During my second and third seasons I managed one league title, two cup wins and lost in the European Cup Semi Finals. The anxiety I had felt on first booting up the new game was gone, but more worryingly so was my employment of the majority of its new features. Maybe tweaking training further, perfecting the half time talk (or bothering to give one at all) would have brought even greater success, but I simply didn’t feel the need to do it. I had automatically toned down the intricacies of the new game and succeeded anyway.
Perhaps being able to do this is one of the beauties of the new game, or maybe it is a criticism, I’m not entirely sure. What I do know though is I’ve had Football Manager 2006 in my possession for over three weeks now and I’m not convinced I’ve scratched the surface. I’m not certain whether I can truly and faithfully tell you about the effectiveness of every new addition or frustrating wrinkle. I find myself once again playing Football Manager the way ”I like” to play Football Manager. To get to the bottom of it all will take many months and I’m not sure I’m as up for that as I used to be.
Trying to focus on a single factor for this mental shift is difficult, but I keep coming back to my original point that the immediate hit has gone to be replaced an altogether more heavyweight experience. It was a gradual evolution, but no longer do I think about booting up the game during a sneaky spare half hour because I realise I will make virtually no progress in that time. An hour minimum is required and since I’m no longer the teenage kid I was when the series first began, those lengthy gaps are increasingly hard to find.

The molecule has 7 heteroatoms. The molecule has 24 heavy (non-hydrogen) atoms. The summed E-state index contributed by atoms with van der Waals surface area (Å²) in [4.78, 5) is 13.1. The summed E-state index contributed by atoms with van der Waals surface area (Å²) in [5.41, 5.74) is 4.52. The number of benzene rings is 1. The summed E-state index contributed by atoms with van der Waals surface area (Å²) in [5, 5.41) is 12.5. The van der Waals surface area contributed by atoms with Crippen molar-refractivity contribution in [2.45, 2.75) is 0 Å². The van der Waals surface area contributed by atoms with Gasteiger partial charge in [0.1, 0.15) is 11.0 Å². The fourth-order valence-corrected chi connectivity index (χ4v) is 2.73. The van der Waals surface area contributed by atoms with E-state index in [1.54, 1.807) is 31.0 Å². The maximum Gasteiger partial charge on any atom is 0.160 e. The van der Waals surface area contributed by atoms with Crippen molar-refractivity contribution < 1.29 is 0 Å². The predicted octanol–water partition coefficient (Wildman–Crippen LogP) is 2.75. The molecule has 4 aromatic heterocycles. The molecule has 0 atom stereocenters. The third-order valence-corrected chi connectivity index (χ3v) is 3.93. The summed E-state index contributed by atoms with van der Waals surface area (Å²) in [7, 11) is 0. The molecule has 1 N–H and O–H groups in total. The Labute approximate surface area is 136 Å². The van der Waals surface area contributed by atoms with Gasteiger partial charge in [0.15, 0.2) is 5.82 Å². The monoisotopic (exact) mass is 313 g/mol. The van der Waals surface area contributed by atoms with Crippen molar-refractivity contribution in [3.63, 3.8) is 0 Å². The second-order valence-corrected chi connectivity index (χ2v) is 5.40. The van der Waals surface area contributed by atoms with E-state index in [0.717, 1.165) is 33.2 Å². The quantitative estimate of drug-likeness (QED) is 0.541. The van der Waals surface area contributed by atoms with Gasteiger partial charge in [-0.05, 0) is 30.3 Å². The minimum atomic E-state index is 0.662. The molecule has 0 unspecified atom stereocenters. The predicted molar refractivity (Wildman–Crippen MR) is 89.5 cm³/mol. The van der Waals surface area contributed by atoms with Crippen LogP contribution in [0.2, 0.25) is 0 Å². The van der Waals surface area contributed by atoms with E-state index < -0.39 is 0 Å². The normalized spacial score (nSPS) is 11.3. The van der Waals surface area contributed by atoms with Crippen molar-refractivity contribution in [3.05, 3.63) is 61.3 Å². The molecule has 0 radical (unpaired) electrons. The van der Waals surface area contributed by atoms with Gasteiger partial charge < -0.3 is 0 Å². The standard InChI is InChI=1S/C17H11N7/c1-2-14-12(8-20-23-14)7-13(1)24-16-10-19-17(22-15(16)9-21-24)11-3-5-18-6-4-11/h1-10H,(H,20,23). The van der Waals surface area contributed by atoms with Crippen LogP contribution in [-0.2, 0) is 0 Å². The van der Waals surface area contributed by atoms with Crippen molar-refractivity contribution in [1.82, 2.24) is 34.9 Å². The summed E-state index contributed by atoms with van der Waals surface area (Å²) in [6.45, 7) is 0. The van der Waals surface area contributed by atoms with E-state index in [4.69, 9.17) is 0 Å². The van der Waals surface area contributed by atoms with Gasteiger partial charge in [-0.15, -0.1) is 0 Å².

Don’t get me wrong, Football Manager 2006 is fantastic. It is a game that does far more than I will every need it to do and the immersion factor is immense. Yet, for me, this is now where the problem lies because as a paid full time journalist it is hard to be an unpaid full time football manager as well. Consequently, I have noticed a sad trend where – despite technological improvements to every edition – I clock up less hours on each. The pattern will continue as well. FM2007 will be ”even” deeper than FM2006 and by FM2010 it may even take from August to May to play out a virtual season. To an extent there is nothing wrong with this, it is everything some fans could ever want, except I’m not sure this fan will still have the inclination to join in.
As expected, Football Manager 2006 takes the series to the next level. It expands every area, pushes every boundary and never before has such an enviable career felt so real. Sports Interactive probably never dreamed it would come so far from the very first Championship Manager title all those years ago. It has picked up millions of fans since then, but it has also lost the casual gamer along the way.